Poem introduction

I wrote the next poem 'Drive' partly in tribute to my mother's driving which is excellent, and very fast. When I was writing the poems for my second book Drives I was learning to drive, very slowly, and I was a bit obsessed with it. There are lots of cars as well as planes and trains in the book.


My mother's car is parked in the gravel
outside the house. A breeze springs
from the shore, and blows against this traffic sign
standing between the byroad and the main road
where somewhere a cricket ticks like a furious clock.
My mother's car is an estimable motor,

a boxy thing -- the car in which my mother,
during a morning's work will sometimes drive
To Dundrum, Ballykinlar, Seaford, Clough,
'Newcastle','Castlewellan', 'Analong'.
They drive along the old road and the new road –
my father, in beside her, reads the signs

as they escape him - for now they are empty signs,
now one name means as little as another;
the roads they drive along are fading roads.
-- 'Dromore', 'Banbridge' (my father's going to drive
my mother to distraction) 'In Banbridge town …', he sings.
She turns the car round, glancing at the clock

and thinks for a moment, turning back the clock,
of early marriage - love! - under the sign
of youth and youthful fortunes - back, in the spring,
the first great mystery, of life together:
my mother's indefatigable drive
keeping them both on the straight and narrow road,

and, as they pass 'Killough' or 'Drumaroad',
she thinks of children - broods a while (cluck cluck),
on their beginnings (this last leg of this drive
leads back to the empty house which she takes as a sign) …
how does it work, she thinks, this little motor?
Where are its cogs, and parts and curly oiled springs

that make her now, improbably, the wellspring
of five full persons - out upon life's highroads:
a grownup son, a gang of grownup daughters.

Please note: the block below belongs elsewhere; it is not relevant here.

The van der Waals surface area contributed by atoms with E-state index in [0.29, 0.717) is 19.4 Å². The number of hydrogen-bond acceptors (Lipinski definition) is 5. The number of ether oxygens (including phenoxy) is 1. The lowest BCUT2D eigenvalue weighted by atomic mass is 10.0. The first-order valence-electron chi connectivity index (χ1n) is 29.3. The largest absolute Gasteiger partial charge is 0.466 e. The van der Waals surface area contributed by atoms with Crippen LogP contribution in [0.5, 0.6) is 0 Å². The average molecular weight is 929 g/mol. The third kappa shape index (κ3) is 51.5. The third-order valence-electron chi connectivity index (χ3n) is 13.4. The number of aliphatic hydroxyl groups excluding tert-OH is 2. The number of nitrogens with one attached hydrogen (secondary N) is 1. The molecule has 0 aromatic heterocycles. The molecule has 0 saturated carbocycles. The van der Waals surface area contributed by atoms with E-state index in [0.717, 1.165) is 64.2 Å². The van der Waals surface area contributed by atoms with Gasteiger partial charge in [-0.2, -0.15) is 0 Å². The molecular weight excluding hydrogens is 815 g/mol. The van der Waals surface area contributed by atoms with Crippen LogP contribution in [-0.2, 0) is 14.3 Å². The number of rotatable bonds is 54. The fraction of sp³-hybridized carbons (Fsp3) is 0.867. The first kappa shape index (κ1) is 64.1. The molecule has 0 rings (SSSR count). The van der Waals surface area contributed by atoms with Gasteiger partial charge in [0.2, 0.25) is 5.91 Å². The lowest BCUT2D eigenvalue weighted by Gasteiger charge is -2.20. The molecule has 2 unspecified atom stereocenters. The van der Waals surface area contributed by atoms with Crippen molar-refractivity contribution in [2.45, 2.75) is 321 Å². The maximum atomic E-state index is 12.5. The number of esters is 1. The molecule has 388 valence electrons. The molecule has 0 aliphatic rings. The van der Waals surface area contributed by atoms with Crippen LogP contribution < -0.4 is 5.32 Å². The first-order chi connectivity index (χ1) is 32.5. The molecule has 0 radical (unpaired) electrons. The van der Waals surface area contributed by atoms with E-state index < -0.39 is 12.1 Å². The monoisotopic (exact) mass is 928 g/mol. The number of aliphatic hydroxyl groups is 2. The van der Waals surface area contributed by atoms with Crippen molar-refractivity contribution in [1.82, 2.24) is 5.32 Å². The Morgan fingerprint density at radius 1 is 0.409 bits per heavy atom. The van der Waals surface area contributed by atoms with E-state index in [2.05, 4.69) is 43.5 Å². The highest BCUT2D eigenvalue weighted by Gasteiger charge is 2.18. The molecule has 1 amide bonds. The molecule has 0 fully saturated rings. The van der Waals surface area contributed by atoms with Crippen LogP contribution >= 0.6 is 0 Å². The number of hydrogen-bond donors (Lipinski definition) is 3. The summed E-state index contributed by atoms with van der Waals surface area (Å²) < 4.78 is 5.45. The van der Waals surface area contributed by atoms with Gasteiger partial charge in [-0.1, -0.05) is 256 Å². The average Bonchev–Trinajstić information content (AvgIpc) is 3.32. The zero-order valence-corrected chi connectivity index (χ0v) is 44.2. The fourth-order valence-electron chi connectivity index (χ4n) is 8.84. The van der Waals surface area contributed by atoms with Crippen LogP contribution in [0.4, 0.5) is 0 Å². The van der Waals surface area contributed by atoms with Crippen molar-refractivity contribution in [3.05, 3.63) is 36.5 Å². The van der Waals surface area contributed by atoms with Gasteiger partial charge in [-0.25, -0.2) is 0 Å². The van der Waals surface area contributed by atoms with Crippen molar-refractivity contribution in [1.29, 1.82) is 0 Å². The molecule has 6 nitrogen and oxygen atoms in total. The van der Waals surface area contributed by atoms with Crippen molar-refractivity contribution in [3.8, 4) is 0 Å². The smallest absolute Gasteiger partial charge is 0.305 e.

prodigal, profligate - with 30 years on their clocks?,
she doesn't know, and isn't one to assign
meaning to their ways, their worlds' bewildering drives -

though she tells this offspring she's nearing the end of the road
a clock ticks softly … the low pulse of some drive … ?
My mother watches. She's waiting for a sign …


'Drive' from Drives (Jonathan Cape, 2008), (c) Leontia Flynn 2008, used by permission of the author and the publisher.

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1Naming It

2Acts of Faith

3For Stuart, who accidentally obtained a job in the Civil Service

4When I was sixteen I met Seamus Heaney

5The Second Mrs de Winter

6Without Me

7The Furthest Distances I've Travelled

8By My Skin

9These Days

10Casablanca, backwards

11Leaving Belfast


13Samuel Beckett

14Olive Shreiner

15George Orwell's Death

16Alfred Hitchcock

17Charles Baudelaire's Mother

18F Scott Fitzgerald

19Dorothy Parker

20Elizabeth Bishop

21Robert Lowell 1&2

22Saturday in the Pool

23A head for figures

24Our Fathers



27Poem for an unborn child

28Robert, The Painter

29The Day We Discovered Pornography Catalogues in the Mail

30The Bullfight

31Inside Catedral Nueva

Books by Leontia Flynn